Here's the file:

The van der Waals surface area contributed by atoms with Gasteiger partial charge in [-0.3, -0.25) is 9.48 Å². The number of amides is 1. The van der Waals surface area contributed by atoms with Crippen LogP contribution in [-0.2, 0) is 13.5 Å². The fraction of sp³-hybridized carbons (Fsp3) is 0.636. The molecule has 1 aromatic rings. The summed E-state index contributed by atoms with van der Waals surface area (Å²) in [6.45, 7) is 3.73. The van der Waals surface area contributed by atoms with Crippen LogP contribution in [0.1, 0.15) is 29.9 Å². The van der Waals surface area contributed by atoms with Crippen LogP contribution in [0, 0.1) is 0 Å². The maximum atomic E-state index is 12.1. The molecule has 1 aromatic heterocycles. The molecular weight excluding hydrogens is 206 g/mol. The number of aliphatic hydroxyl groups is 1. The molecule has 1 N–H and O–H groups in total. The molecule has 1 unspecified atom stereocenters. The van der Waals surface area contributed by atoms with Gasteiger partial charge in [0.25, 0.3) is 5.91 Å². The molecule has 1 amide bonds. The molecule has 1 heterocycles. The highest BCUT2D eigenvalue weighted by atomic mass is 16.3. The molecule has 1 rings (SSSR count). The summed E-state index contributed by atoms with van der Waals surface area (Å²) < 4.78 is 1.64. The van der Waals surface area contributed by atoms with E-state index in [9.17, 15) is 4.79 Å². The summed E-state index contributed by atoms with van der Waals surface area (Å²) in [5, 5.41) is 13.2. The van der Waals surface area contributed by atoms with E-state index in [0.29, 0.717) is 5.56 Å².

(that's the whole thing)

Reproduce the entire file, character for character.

The van der Waals surface area contributed by atoms with Gasteiger partial charge in [-0.3, -0.25) is 9.48 Å². The number of amides is 1. The van der Waals surface area contributed by atoms with Crippen LogP contribution in [-0.2, 0) is 13.5 Å². The fraction of sp³-hybridized carbons (Fsp3) is 0.636. The molecule has 1 aromatic rings. The summed E-state index contributed by atoms with van der Waals surface area (Å²) in [6.45, 7) is 3.73. The van der Waals surface area contributed by atoms with Crippen LogP contribution in [0.1, 0.15) is 29.9 Å². The van der Waals surface area contributed by atoms with Crippen LogP contribution in [0, 0.1) is 0 Å². The maximum atomic E-state index is 12.1. The molecule has 1 aromatic heterocycles. The molecular weight excluding hydrogens is 206 g/mol. The number of aliphatic hydroxyl groups is 1. The molecule has 1 N–H and O–H groups in total. The molecule has 1 unspecified atom stereocenters. The van der Waals surface area contributed by atoms with Gasteiger partial charge in [0.25, 0.3) is 5.91 Å². The molecule has 1 amide bonds. The molecule has 1 heterocycles. The highest BCUT2D eigenvalue weighted by atomic mass is 16.3. The molecule has 1 rings (SSSR count). The summed E-state index contributed by atoms with van der Waals surface area (Å²) < 4.78 is 1.64. The van der Waals surface area contributed by atoms with E-state index in [9.17, 15) is 4.79 Å². The summed E-state index contributed by atoms with van der Waals surface area (Å²) in [5, 5.41) is 13.2. The van der Waals surface area contributed by atoms with E-state index in [0.29, 0.717) is 5.56 Å².